Small business is the big budget winner: but there are a few “quibbles”
Small businesses in Western Sydney – and all over the country – will have been largely pleased with Tuesday night’s Federal Budget announcements.
They will certainly welcome the immediate write off for all assets of $20,000 or less purchased from Budget night to 30 June 2017. This will provide a spending incentive before 30 June and again as a sustained incentive next year.
The accelerated asset write-off for small business also simplifies tax compliance as businesses are no longer required to account for these assets over their useful life. So a double-win.
Just one quibble here – it would have been desirable to see more businesses get the chance to access these incentives. Instead the threshold for qualifying as a small business remains at $2m turnover. It would be good if this could be revisited and indeed indexed in the future.
Extending the initiative to private businesses (too often referred to interchangeably with small business) with higher turnover to really boost Australia’s economy would also be welcome.
Measures that could have been considered are accelerated asset write-offs for larger private businesses. Investment allowances on asset purchases were another option.
The reduced tax rate to 28.5 percent for small businesses operated as a company is welcome. Australia joins other countries in having a lower rate for small companies. Having dual corporate tax rates is not ideal as it introduces more complexity into the tax system but Australia is not unique in this respect. It should be seen as the practical cost of having a targeted measure aiming to give small business, and hence for the wider economy, a kick-start.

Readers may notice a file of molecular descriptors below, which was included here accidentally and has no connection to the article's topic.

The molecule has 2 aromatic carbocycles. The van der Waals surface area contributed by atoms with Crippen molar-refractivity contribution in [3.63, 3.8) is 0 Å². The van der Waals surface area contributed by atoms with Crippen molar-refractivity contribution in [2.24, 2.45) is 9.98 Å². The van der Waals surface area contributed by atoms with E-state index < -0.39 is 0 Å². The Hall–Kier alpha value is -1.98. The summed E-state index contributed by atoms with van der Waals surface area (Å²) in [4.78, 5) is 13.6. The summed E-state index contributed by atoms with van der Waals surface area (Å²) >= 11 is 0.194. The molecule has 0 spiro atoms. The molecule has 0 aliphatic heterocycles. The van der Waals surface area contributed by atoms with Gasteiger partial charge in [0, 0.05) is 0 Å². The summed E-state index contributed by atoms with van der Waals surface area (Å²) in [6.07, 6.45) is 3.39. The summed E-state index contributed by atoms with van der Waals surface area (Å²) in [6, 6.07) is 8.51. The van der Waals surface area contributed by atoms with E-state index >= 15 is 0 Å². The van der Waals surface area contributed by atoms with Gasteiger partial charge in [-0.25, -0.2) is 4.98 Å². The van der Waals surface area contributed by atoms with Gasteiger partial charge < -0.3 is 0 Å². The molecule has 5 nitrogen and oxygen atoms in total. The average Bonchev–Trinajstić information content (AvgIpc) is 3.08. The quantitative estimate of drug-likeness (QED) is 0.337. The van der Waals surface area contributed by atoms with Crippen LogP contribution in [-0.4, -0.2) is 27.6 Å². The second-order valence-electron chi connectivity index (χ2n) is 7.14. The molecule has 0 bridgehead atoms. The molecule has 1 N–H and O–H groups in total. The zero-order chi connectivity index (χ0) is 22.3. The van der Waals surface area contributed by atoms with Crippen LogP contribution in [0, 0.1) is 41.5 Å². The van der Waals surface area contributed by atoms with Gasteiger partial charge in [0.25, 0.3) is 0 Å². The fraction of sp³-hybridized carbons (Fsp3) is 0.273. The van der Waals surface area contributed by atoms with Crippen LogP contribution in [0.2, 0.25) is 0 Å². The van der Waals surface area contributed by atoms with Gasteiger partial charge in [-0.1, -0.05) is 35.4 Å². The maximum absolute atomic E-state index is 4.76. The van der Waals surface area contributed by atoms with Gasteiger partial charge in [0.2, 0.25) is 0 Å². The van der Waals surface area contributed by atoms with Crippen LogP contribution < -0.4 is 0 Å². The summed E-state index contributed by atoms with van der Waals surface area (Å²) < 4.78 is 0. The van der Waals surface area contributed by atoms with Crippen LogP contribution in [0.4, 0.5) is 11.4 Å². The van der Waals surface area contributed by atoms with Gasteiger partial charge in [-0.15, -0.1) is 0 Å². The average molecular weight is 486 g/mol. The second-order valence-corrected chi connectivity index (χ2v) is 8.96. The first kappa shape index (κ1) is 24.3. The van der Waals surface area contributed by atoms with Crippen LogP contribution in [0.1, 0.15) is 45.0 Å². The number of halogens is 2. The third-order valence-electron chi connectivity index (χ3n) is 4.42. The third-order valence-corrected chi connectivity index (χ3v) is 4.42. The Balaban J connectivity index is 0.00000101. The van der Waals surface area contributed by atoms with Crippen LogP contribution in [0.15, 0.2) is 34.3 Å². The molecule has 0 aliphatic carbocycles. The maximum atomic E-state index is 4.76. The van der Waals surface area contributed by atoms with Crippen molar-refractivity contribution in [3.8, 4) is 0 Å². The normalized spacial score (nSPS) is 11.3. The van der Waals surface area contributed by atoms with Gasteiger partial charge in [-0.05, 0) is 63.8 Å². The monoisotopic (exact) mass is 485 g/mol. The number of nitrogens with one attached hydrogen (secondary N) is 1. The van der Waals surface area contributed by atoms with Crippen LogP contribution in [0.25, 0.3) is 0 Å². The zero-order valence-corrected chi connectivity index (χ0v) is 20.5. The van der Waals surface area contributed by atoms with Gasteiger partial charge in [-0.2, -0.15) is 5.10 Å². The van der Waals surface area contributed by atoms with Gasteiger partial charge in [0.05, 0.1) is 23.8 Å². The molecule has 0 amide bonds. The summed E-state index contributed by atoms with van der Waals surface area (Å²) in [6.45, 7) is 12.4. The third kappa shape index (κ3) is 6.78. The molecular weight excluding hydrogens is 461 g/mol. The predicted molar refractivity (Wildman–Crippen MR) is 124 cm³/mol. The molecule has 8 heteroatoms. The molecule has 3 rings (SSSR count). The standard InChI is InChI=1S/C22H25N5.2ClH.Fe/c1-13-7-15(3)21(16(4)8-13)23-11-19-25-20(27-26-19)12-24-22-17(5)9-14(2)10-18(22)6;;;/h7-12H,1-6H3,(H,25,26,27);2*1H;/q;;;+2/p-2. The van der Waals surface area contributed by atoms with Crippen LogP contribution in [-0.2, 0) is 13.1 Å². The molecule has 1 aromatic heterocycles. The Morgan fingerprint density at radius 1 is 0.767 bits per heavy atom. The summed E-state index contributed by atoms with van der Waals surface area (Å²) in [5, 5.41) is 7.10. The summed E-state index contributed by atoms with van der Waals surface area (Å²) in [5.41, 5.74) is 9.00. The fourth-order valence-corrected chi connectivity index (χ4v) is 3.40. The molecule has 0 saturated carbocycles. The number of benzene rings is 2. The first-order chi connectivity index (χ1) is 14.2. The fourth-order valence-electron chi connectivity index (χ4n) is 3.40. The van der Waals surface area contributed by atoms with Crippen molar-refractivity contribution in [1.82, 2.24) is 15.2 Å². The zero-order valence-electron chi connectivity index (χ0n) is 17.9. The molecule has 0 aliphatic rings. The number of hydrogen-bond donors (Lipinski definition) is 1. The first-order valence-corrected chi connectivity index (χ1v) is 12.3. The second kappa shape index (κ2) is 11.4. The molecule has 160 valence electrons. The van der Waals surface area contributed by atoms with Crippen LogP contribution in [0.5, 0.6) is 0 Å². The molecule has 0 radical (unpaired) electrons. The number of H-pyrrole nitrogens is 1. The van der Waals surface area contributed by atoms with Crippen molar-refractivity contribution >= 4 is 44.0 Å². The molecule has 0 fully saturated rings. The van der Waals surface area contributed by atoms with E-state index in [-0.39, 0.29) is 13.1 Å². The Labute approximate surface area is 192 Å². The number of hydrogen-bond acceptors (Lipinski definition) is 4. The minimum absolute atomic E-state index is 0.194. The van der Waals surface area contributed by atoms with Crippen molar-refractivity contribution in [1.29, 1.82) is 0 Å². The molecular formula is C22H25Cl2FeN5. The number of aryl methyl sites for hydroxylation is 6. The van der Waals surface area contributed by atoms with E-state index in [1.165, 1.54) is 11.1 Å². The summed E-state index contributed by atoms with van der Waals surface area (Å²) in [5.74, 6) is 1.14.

Of course not all small businesses operate through a company and so sole traders, partnerships and trusts do not benefit from this measure. The Budget addresses this issue by allowing a 5 percent tax discount up to $1,000.
The Budget announcements on digital age investment to improve dealing with government and a simpler way to file tax returns is welcome – any reduction in compliance costs for business is good.
But it wouldn’t be a Budget if there was not at least something to grumble about – and businesses and employees might be surprised to find that the claiming of car expenses is to change, with taxpayers expected to pay over $800 million more tax through reduced car expenses claims.
But more widely, smaller businesses will be feeling pretty positive. Like all businesses, they want stable conditions at all levels so that they can invest and recruit staff with certainty. When employing, businesses would welcome measures that increase the pool of job candidates and more assistance with child care and parental leave should be viewed through this lens. The Budget measures here should go some way to encourage more women into the workforce.
This was not a Budget with lots of complex tax measures – indeed, this was not expected given that the government’s tax reform process has not yet reached a White Paper state.
Australian businesses want to have a level playing field with their competitors and the so-called ‘Netflix tax’ goes part way to ensuring this happens. But the levying of GST on physical as well as digital goods and services sold in Australia could have been part of this discussion.
The government will be expected to show its cards on significant tax reform over the next year in the lead up to the next election. But for now, small business will consider the Budget positively and will take its lead, in part, from the leadership shown in implementing those measures. If business can feel a sense of stability and certainty, it will be more inclined to invest and employ more people, which we all want to see.
Read the full KPMG Federal Budget analysis here.